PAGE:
The term ‘shadow banking’ sounds a bit suspicious and maybe even sinister, especially after what happened in 2008 when the shadow banking system ran amok with a domino effect on global financial markets.
Shadow Banking Definition
Paul McCulley, expert economist, coined the term ‘shadow banking’ in 2007. The term has taken on many different definitions since then. Paul’s definition of shadow banking is the following: Entities engaged in old-fashioned banking activity (maturity, liquidity and credit transformation), but without a backstop against a run.
A run on a bank is when a large number of depositors withdraw their money in a panic because they are afraid the bank will become insolvent. Did you see “It’s a Wonderful Life”? Boom. Our standard banking system has regulations or backstops in place such as deposit insurance (FDIC) and the lender of last resorts (Federal Reserve in the US)) to deal with the challenge of bank runs.
Shadow Banking Regulation
The shadow banking system is gaining momentum again with optimism that new regulations will prevent another disaster similar to 2008.
The Financial Stability Board (FSB), an organisation of international policy makers for global financial stability is leading the way to establish and monitor regulations for the shadow banking system.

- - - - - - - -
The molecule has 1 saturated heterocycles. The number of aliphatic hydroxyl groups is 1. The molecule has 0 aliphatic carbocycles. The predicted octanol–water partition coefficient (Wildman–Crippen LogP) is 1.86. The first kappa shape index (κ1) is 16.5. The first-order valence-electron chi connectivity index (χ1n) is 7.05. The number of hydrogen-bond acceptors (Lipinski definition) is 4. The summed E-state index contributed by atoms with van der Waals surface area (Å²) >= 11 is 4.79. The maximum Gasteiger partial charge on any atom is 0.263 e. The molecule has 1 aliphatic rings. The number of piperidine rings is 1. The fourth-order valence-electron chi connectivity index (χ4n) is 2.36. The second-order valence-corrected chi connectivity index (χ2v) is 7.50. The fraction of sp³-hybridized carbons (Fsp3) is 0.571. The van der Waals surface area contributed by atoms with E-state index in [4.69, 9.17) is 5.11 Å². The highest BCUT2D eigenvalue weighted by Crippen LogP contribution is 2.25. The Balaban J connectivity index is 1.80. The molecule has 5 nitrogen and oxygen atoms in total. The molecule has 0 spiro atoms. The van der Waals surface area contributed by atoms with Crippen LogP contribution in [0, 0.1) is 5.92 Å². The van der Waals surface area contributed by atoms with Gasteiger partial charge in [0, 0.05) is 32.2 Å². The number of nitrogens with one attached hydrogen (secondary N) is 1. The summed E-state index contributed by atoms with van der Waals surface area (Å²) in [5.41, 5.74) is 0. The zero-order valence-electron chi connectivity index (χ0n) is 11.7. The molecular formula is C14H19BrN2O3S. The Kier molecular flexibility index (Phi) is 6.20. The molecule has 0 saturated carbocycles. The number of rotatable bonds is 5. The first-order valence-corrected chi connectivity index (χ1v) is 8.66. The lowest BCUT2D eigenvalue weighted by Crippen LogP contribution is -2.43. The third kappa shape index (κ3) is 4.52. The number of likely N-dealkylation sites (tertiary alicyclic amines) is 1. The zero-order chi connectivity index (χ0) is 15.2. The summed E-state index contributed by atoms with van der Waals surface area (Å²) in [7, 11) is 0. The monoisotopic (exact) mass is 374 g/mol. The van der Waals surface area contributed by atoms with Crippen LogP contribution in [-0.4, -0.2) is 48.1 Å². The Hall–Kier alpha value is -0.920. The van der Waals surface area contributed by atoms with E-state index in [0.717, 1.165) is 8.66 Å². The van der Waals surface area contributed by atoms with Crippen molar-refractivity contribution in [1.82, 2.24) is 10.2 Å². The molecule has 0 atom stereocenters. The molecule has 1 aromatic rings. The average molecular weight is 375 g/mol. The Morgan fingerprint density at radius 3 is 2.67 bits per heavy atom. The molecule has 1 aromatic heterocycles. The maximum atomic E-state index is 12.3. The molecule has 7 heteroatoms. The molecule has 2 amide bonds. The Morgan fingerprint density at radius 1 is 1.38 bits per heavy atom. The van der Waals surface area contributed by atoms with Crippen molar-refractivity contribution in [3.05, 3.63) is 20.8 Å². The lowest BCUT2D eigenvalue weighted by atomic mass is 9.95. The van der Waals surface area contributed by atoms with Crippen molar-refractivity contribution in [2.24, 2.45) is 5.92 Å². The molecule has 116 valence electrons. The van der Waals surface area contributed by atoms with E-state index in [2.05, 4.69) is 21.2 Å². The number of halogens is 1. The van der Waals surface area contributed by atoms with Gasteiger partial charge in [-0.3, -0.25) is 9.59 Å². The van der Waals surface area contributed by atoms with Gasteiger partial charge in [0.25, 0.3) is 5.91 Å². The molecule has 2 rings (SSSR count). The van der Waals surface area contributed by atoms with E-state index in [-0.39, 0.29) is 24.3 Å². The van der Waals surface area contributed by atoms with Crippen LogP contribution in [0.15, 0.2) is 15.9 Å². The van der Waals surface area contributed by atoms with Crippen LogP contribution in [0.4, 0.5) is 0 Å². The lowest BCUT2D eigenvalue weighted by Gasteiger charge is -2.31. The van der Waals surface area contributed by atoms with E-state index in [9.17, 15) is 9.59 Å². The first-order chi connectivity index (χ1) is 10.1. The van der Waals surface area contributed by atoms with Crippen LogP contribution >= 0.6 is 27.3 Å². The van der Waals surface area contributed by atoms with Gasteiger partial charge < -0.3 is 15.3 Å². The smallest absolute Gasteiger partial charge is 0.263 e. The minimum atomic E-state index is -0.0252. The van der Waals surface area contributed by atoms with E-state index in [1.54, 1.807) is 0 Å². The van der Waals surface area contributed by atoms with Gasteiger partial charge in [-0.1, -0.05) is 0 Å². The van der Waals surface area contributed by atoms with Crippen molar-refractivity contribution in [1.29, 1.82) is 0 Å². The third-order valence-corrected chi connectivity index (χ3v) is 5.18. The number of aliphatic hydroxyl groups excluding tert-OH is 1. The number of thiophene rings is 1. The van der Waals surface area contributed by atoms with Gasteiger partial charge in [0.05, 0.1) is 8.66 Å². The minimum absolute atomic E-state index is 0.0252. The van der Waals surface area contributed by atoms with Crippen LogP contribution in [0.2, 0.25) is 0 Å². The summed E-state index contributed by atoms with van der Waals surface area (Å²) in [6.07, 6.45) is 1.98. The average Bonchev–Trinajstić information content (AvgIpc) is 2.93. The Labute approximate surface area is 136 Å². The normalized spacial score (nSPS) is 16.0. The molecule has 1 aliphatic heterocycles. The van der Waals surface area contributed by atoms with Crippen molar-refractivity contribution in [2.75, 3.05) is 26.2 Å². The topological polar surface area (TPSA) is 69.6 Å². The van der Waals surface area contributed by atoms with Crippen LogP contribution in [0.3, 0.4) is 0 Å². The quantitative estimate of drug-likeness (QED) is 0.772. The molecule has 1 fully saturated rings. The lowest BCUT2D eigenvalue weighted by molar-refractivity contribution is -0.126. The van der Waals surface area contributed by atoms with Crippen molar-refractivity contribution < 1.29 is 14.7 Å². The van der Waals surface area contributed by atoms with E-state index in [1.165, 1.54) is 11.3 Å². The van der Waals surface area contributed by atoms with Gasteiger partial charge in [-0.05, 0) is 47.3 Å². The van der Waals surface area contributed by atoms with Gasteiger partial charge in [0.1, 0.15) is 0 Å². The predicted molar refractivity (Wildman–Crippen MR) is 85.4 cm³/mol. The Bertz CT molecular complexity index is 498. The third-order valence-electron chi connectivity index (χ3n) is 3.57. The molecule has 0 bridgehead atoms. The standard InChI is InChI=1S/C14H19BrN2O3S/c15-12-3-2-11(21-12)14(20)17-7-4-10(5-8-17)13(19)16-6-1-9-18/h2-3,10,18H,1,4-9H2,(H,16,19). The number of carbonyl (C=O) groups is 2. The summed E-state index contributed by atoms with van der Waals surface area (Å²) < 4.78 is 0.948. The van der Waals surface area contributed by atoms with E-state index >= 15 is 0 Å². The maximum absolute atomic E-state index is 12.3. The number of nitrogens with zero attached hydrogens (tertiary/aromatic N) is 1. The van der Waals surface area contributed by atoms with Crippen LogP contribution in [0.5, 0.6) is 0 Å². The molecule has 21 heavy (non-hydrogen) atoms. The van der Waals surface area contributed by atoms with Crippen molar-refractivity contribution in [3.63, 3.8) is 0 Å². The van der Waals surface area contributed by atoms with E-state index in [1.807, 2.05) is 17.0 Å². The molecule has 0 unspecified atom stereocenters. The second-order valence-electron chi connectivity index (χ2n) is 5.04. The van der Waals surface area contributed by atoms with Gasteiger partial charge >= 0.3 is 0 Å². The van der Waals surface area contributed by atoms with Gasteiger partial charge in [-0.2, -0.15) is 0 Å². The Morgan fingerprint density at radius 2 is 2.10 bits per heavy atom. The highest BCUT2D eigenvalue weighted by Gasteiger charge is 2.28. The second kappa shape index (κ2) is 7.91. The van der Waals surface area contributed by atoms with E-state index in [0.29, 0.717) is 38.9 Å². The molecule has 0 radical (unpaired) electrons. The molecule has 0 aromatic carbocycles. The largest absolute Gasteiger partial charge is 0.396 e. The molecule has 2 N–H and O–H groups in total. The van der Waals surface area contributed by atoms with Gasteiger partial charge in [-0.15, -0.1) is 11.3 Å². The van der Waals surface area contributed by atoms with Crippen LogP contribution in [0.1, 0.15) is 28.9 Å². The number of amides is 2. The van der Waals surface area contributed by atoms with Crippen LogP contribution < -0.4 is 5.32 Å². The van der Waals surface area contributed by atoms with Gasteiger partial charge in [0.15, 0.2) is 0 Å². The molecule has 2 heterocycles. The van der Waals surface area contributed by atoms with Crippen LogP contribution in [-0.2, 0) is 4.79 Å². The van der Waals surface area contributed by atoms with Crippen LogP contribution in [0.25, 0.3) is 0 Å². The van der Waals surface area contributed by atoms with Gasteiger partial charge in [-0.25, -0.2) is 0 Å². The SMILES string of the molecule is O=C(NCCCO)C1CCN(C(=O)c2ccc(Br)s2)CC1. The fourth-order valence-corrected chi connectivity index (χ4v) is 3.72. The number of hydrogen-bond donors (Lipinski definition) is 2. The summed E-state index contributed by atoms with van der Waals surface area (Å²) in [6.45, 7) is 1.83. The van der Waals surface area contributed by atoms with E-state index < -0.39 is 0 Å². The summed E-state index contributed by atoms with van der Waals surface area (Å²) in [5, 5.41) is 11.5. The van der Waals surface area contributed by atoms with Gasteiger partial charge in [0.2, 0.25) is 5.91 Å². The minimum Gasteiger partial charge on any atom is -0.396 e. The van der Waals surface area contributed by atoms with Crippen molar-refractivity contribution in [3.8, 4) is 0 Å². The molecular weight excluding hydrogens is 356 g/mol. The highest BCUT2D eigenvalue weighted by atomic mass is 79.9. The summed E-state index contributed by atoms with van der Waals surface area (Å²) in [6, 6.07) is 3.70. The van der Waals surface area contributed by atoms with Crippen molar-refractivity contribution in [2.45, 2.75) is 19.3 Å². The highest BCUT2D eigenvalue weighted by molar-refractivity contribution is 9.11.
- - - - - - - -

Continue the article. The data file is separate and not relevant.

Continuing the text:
The FSB has reported that there has been important progress on establishing regulations, but agreed principles have not been implemented nationally. The regulations seek to find the perfect balance between preserving the benefits of shadow banks and containing the vulnerabilities inherent with the risks.
The FSB process for addressing challenges is to use a 3-stage process of vulnerability assessment, policy development and coordination, and implementation monitoring.
Paul McCulley explained the challenge of regulation as being to find the balance between the invisible hand of free market creativity doing it’s magic, and the visible fist of the government to protect against vulnerabilities.
Shadow Banking Education
There are some excellent books and videos to help explain shadow banking and the international impact of this system.
This video from “The Economist” explains in layman terms the pros and cons of shadow banking, regulations, impact on money market funds and how institutions have evolved since the 2008 crisis.
Paul McCulley explains the term he coined, ‘shadow banking,’ and shares his optimism regarding the future challenges and solutions.
The Dogz took an online class called ‘Economics of Money & Banking’ taught by Perry G. Mehrling, Professor of Economics at Barnard College. He explained shadow banking in detail. That class was offered last fall on Coursera. If you want to understand the fundamentals of shadow banking from a pro, get your coffee, strap yourself in and watch the below video.
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